PARIS FASHION WEEK KIDILL
SPRING SUMMER 2024 COLLECTION
The continuous process of creation is clearer than ever that punk for Hiroaki Sueyasu is just not a style, but rather a state of mind and attitude. He sees the essence in fashion as an emotional outpouring of a sense of personal “life” that encompasses anguish, desire, sorrow, and anger, which coexists with the perspectives of disobedience, rejection and restraint, action, anti-industry, and DIY-ism, connecting the perspective of how we breathe in the mundane world and live with our heartbeat, being instinctive.Confronted with a world in which the dichotomy of good and evil crumbling with a deafening sound, a world drowning in uncertainty, and a modern society infested with anonymous people, the designer says that he has an honest urge to “return of his senses without getting caught in the midst of any commotion”. Evident in the SS24 collection, a unmalicious rebellion against algorithms and the majority, the return to his initial impulse of the DIY creativity, he has found “the very value of craftsmanship that is not to be imitated and irreplacable” –the multilayering of silhouettes and details depicts traces of his hands moving on the impulse that resists on existing ideas. Being “a minority of the whole” is one of the characteristics that Sueyasu will revere, shared by all the entities that inspires him on his creation. Hardcore and youth culture players, the bearers of anarchism and the new left whose cult art and music encompass a small number of ardent followers, the London punk boys who drove a wedge into a tasteless scene – the challenge of the “heretics” trying to create a new field. The “heretics” (HERESIE CHILDREN) attempting to build the new field are the incarnation of the antithesis, dissenting with a sense of ties that are embedded in the world.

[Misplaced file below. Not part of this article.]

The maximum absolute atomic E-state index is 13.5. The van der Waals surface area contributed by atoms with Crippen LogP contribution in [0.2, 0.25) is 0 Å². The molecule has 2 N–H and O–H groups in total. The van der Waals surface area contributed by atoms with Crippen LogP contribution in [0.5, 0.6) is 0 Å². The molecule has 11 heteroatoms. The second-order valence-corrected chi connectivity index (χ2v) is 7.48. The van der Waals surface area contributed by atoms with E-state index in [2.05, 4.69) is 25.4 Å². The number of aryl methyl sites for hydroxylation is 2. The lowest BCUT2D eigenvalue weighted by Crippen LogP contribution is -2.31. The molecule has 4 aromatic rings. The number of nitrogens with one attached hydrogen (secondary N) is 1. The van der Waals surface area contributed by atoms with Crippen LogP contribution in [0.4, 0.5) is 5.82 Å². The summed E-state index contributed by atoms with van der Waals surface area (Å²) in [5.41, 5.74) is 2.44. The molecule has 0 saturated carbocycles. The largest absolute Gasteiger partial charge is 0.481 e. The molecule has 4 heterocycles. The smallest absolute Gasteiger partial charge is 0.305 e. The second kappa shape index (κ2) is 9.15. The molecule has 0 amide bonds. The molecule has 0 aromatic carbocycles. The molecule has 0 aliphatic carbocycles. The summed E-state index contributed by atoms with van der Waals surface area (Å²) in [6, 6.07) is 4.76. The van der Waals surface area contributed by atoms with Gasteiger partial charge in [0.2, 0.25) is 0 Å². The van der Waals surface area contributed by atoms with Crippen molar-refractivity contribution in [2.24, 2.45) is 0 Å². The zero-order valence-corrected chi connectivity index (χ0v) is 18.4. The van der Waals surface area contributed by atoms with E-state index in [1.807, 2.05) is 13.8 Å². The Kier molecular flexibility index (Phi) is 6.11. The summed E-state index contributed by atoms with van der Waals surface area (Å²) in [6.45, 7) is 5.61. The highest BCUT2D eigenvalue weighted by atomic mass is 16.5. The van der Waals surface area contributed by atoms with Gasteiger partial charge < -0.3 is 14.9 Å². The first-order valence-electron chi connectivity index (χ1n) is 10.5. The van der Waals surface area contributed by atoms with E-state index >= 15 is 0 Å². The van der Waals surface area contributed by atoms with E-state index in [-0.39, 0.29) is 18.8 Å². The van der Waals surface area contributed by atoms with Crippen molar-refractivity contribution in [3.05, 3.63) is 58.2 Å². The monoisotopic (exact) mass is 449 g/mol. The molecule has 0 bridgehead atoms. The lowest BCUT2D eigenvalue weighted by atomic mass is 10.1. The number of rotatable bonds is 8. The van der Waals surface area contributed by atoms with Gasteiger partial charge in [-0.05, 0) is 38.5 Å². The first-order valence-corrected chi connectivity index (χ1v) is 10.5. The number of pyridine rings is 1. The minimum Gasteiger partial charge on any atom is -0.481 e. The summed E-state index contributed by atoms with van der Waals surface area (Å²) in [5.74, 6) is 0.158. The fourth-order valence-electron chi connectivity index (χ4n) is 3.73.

Moreover, a perceptual reading of punk ideology leads Kidill’s collection more outward from the classical Parisian theology of fashion. Sueyasu’s focus on the idea of the “minority spirit or ideology” and the satanism of these studies are wittily cited in the graphics, textiles, and handcrafted headpieces that characterize the collection. Widely occurring from the 16th to the 18th century, the “witches” at the center of the Moral Panic movement, widespread during this time, were not only misunderstood and prejudiced as deviant and a threat to society at large, but were also considered dangerous under themonarchy as objects of oppression and ostracism. Sueyasu describes how the small but strong community of witches who shared their secrets, “known only to the known,” that have sometimes banded together to resist oppression, even at the cost of their own lives, must have contained an extraordinary life force. These connected to the Boro technique of patching pieces together to protect themselves from the intense cold, Sueyasu expresses his determination to continue to challenge for his own freedom and projects the future of his brand on the “value of heresy.”